In the first quarter, Marvin Lewis challenged the spot at his own 30, following a second down play. This challenge was so ridiculous for several reasons. You challenge plays when (a) your chance of success is really high, and/or (b) the situation is very high leverage. For example, now that scoring plays are excluded, a turnover is about as high leverage as it gets. A third down catch/non-catch, particularly one that gains a lot of yards, would be pretty high leverage, as it results in change in possession.
Here, a spot of the ball is almost universally a poor challenge. They have to see clear evidence, and it rarely happens on a spot, and usually only if it was clearly wrong and the player was at least a half yard past the mark. Add in that this is in the first quarter, and it was going to be 3rd and inches, and it was a dreadful playoff challenge. The challenge had a small chance of succeeding, and the Bengals were probably at least 75% to convert that given the short distance anyway. (Dalton did pick it up on a sneak on the next play).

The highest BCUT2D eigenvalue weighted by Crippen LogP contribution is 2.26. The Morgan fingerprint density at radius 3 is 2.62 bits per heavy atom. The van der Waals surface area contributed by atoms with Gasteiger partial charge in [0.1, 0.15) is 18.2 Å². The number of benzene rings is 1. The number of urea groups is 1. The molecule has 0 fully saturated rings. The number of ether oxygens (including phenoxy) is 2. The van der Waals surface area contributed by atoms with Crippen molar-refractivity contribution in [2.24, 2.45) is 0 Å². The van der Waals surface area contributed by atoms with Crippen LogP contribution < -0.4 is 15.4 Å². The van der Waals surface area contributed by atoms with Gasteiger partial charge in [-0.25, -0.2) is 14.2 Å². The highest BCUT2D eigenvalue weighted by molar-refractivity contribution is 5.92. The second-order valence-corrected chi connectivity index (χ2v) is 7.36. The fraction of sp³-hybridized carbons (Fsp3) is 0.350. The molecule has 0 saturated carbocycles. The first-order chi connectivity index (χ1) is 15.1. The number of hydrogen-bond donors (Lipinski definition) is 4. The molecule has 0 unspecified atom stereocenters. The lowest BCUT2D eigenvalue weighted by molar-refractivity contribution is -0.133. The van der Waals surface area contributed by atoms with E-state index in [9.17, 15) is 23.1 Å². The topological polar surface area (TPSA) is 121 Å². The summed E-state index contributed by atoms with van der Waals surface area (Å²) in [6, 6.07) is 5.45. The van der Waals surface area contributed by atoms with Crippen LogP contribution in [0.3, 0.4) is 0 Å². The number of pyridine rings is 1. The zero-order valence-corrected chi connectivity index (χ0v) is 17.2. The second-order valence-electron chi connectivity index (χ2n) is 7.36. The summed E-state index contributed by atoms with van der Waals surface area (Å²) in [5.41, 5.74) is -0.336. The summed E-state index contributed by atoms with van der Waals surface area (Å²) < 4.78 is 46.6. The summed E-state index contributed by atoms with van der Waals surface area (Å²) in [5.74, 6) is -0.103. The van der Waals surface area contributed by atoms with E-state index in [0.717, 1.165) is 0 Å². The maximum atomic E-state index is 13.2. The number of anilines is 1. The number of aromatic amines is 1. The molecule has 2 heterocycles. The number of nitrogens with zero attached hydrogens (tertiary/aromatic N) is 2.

Later in the second quarter, Lewis challenged a catch call. Owen Daniels went to the ground while catching it, and the Bengals defender battled him and after much wrangling pulled the ball out. It was ruled a catch. In a vacuum here, the challenge was not as bad as the first. However, knowing that it is the final challenge, in the second quarter, on a play where the odds of success were still less than 50%, and where it was a short third down conversion, probably dictated eating the challenge flag there.
Now, the Bengals have to survive a whole half without a questionable call that would be ripe for a challenge, such as a fumble ruling.
[photo via Getty]